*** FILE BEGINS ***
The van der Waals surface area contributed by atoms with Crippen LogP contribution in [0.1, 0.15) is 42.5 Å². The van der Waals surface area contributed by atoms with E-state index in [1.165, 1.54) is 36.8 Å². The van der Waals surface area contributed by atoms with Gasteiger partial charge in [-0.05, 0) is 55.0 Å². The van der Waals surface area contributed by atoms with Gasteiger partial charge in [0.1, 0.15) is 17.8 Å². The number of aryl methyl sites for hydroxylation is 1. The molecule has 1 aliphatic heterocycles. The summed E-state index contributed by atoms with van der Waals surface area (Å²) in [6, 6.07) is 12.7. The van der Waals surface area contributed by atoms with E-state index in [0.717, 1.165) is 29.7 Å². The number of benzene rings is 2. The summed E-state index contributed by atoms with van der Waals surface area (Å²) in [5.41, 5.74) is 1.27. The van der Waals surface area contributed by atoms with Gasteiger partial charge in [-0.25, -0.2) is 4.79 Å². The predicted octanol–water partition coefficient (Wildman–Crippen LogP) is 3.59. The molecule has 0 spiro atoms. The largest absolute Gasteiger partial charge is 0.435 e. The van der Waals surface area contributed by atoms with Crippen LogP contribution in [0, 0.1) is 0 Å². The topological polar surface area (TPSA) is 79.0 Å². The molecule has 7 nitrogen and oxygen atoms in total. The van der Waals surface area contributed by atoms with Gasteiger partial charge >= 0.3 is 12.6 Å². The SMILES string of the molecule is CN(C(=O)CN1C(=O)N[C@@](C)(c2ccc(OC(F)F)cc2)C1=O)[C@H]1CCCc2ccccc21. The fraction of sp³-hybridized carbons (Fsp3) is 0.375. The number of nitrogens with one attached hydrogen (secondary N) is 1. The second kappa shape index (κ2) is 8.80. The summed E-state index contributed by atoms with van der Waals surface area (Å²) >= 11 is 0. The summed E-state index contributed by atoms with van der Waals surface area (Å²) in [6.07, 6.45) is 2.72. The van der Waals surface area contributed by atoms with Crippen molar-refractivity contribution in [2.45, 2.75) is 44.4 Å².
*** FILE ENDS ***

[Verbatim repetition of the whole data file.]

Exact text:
The van der Waals surface area contributed by atoms with Crippen LogP contribution in [0.1, 0.15) is 42.5 Å². The van der Waals surface area contributed by atoms with E-state index in [1.165, 1.54) is 36.8 Å². The van der Waals surface area contributed by atoms with Gasteiger partial charge in [-0.05, 0) is 55.0 Å². The van der Waals surface area contributed by atoms with Gasteiger partial charge in [0.1, 0.15) is 17.8 Å². The number of aryl methyl sites for hydroxylation is 1. The molecule has 1 aliphatic heterocycles. The summed E-state index contributed by atoms with van der Waals surface area (Å²) in [6, 6.07) is 12.7. The van der Waals surface area contributed by atoms with E-state index in [0.717, 1.165) is 29.7 Å². The number of benzene rings is 2. The summed E-state index contributed by atoms with van der Waals surface area (Å²) in [5.41, 5.74) is 1.27. The van der Waals surface area contributed by atoms with Gasteiger partial charge in [-0.25, -0.2) is 4.79 Å². The predicted octanol–water partition coefficient (Wildman–Crippen LogP) is 3.59. The molecule has 0 spiro atoms. The largest absolute Gasteiger partial charge is 0.435 e. The van der Waals surface area contributed by atoms with Crippen LogP contribution in [0, 0.1) is 0 Å². The topological polar surface area (TPSA) is 79.0 Å². The molecule has 7 nitrogen and oxygen atoms in total. The van der Waals surface area contributed by atoms with Gasteiger partial charge >= 0.3 is 12.6 Å². The SMILES string of the molecule is CN(C(=O)CN1C(=O)N[C@@](C)(c2ccc(OC(F)F)cc2)C1=O)[C@H]1CCCc2ccccc21. The fraction of sp³-hybridized carbons (Fsp3) is 0.375. The number of nitrogens with one attached hydrogen (secondary N) is 1. The second kappa shape index (κ2) is 8.80. The summed E-state index contributed by atoms with van der Waals surface area (Å²) >= 11 is 0. The summed E-state index contributed by atoms with van der Waals surface area (Å²) in [6.07, 6.45) is 2.72. The van der Waals surface area contributed by atoms with Crippen molar-refractivity contribution in [2.45, 2.75) is 44.4 Å².